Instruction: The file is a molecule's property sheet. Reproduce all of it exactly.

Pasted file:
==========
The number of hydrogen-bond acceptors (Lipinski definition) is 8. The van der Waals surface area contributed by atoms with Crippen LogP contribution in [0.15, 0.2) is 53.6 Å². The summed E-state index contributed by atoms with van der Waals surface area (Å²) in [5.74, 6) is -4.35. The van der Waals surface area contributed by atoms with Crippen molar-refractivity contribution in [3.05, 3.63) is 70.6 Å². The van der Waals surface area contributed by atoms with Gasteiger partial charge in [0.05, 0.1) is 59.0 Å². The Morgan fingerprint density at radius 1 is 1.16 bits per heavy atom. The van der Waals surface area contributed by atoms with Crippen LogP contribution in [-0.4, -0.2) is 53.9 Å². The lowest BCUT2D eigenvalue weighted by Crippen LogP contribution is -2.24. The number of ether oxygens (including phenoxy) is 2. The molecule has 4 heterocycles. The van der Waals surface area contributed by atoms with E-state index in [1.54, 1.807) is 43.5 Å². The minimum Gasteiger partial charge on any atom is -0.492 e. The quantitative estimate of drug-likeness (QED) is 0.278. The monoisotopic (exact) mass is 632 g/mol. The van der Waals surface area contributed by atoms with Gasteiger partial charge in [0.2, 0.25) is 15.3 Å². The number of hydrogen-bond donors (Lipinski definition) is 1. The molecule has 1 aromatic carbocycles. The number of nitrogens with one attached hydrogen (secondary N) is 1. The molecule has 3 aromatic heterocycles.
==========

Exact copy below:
The number of hydrogen-bond acceptors (Lipinski definition) is 8. The van der Waals surface area contributed by atoms with Crippen LogP contribution in [0.15, 0.2) is 53.6 Å². The summed E-state index contributed by atoms with van der Waals surface area (Å²) in [5.74, 6) is -4.35. The van der Waals surface area contributed by atoms with Crippen molar-refractivity contribution in [3.05, 3.63) is 70.6 Å². The van der Waals surface area contributed by atoms with Gasteiger partial charge in [0.05, 0.1) is 59.0 Å². The Morgan fingerprint density at radius 1 is 1.16 bits per heavy atom. The van der Waals surface area contributed by atoms with Crippen LogP contribution in [-0.4, -0.2) is 53.9 Å². The lowest BCUT2D eigenvalue weighted by Crippen LogP contribution is -2.24. The number of ether oxygens (including phenoxy) is 2. The molecule has 4 heterocycles. The van der Waals surface area contributed by atoms with E-state index in [1.54, 1.807) is 43.5 Å². The minimum Gasteiger partial charge on any atom is -0.492 e. The quantitative estimate of drug-likeness (QED) is 0.278. The monoisotopic (exact) mass is 632 g/mol. The van der Waals surface area contributed by atoms with Gasteiger partial charge in [0.2, 0.25) is 15.3 Å². The number of hydrogen-bond donors (Lipinski definition) is 1. The molecule has 1 aromatic carbocycles. The number of nitrogens with one attached hydrogen (secondary N) is 1. The molecule has 3 aromatic heterocycles.